How’s it going on Steam Deck?

Armored Core VI: Fires of Rubicon launched on August 25, and people loved it. If you haven’t tried it yet, you know you can look forward to exciting, explosive combat, great graphics, and the thrill of building your very own mech to earn some business cash. But can you take it with you on the go?

Read more: Armored Core VI: The kotaku review

After almost 30 hours of sinking Armored Core VI All the way on the Steam Deck, on trains, buses, in the park and at the local bar (where people don’t stop asking me questions about what I do) I’m happy to say that Armored Core VI is an awesome, powerful, and immersive experience on the Steam Deck. Since the buttons on the back of the mini PC are typical, I really don’t want to play it on any other device.

But before you head over to Steam to grab a deck and a copy of the latest version of FromSoft, there are a few things to consider. You may have noticed that the game is currently only rated as Playable on the Steam store, and there are a couple of good reasons for that. But overall, expect a great season AC6 on the deck.

Why not Armored Core VI “Verified” on Steam Deck?

There are official and unofficial reasons Armored Core VI Rightly deserves only Playable status on Steam Deck. Unfortunately, the latest version of FromSoft does not offer the possibility to scale the text of the game. And while you’ll probably spend most of your time blowing up crap with your powerful assault vehicle, the in-game menu and text are a bit too small to provide a perfect experience on Valve’s handheld device.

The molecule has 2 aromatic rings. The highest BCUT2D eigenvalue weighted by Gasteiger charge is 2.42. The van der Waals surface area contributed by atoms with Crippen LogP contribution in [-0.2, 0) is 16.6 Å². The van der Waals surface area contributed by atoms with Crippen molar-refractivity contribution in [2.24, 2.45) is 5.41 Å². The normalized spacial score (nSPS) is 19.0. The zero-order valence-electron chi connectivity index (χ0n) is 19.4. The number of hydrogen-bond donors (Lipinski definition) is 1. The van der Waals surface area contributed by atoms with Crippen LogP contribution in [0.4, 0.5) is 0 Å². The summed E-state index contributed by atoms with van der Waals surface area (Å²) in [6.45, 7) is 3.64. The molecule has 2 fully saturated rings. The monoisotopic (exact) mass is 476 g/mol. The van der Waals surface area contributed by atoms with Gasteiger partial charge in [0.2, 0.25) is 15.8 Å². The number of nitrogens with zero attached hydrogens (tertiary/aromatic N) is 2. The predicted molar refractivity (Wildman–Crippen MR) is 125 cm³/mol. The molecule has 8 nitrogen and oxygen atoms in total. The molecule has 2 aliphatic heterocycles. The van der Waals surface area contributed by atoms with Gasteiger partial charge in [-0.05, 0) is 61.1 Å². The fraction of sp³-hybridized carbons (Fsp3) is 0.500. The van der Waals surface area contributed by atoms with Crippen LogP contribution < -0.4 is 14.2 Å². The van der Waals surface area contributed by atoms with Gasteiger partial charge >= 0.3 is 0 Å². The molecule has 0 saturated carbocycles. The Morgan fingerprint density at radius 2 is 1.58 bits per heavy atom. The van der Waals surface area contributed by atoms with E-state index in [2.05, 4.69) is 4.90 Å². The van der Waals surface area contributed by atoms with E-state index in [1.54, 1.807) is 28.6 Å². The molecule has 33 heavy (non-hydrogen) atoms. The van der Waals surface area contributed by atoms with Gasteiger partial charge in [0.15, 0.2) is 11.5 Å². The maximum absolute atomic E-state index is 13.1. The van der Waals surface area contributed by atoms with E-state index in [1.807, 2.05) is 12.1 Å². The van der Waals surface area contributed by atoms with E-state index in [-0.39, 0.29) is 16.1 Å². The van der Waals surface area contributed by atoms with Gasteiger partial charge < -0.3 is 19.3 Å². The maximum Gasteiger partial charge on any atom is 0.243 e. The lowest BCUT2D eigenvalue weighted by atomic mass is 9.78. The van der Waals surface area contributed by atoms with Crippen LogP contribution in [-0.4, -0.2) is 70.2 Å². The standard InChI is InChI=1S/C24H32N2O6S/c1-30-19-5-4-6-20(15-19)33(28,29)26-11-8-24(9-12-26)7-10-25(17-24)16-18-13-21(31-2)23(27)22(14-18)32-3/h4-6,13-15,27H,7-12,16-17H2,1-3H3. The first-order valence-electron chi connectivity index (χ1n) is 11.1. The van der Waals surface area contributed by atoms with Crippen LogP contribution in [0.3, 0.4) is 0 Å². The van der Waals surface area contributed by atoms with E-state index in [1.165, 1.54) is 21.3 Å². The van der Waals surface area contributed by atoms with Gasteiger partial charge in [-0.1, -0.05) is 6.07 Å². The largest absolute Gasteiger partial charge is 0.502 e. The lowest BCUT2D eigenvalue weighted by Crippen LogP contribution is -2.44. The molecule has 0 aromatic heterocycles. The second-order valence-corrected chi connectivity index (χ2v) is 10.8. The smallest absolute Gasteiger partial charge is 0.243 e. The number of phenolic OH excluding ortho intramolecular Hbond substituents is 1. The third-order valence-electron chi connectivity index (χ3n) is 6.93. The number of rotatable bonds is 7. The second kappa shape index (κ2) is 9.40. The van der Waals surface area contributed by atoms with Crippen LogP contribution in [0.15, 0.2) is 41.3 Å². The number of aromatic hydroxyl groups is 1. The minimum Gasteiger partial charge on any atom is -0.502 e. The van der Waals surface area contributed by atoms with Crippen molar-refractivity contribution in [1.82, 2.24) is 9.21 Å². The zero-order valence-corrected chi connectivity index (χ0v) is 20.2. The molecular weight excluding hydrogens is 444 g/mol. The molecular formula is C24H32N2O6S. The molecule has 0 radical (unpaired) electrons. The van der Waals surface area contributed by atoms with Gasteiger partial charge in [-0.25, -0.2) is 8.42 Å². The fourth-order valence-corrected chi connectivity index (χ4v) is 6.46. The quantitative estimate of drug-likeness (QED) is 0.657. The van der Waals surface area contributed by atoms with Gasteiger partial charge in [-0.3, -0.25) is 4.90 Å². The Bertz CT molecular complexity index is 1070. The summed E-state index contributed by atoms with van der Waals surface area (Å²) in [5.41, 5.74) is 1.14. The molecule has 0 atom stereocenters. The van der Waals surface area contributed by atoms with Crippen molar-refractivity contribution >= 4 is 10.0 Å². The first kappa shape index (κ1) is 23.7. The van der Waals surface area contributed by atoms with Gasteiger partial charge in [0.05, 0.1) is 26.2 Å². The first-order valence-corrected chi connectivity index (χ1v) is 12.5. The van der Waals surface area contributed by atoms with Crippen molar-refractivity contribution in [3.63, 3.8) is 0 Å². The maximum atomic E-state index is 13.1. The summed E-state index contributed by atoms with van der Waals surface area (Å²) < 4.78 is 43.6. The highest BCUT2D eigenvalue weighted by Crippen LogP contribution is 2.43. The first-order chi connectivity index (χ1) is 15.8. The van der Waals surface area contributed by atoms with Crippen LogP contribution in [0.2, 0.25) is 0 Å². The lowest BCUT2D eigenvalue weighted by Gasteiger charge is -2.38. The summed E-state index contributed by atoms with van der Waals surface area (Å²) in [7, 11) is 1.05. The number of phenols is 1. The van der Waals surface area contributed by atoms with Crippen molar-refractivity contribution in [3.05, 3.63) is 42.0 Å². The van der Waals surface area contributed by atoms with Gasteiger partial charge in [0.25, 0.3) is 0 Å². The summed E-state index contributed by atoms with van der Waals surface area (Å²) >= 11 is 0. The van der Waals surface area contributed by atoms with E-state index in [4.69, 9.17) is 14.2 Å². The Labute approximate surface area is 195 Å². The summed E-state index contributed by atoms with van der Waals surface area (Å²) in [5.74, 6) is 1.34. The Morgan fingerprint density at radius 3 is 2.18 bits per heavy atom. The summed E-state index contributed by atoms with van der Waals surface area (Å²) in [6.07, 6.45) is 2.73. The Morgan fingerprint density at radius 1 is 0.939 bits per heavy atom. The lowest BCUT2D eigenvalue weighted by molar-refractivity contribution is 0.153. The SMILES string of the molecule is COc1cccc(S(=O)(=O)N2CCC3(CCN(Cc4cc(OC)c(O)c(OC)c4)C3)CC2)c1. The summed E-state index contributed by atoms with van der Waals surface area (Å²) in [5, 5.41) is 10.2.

The “unofficial” reason for this AC6 The issue that should be considered “playable” rather than “verified” is that something strange is happening with the controls. I noticed and others too. Users on Reddit have reported that something odd happens when you try to customize the controls to your liking in the usual “Gamepad” submenu of the deck’s controls customization options.

A'Mech looks up at a complex structure.

Screenshot captured on Steam Deck.
screenshot: FromSoftware / Kotaku

Actually, my first moments with AC6 With “on Deck” I got frustrated trying to get the game to recognize custom control settings. While the game worked on first launch, a quick change I made to the bindings controls resulted in the game not recognizing anything at all unless I plugged in a keyboard and mouse. I reset the controls to the defaults, and then the menus seemed to work again… until suddenly they didn’t.

Read more: Armored Core VIAs told by Steam reviews

The solution? Set the game to use FromSoftware’s official Steam Deck controls. FromSoft’s official Steam deck controls are reasonable, mapping the jump, boost, and dodge buttons to the buttons on the back. I’d make a tweak or two elsewhere, but given the game’s unpredictable control oddities, I had no desire to fiddle with it any further. Now they are good enough.

AC6 Steam Deck Performance: Solid 30 fps, more if you sacrifice battery

Just like your armored core, the Steam Deck only has enough energy to fuel your violent rampages through Rubicon, and Armored Core VI is a power hungry beast. I was able to enjoy about an hour and a half of action before needing to recharge.

Read more: Armored Core Is so back and it’s great

If you are planning to travel with Armored Core VIMake sure you have access to electricity if you’re watching a time span longer than 90 minutes.

A mech joins the fight.

Screenshot captured on Steam Deck.
screenshot: FromSoftware / Kotaku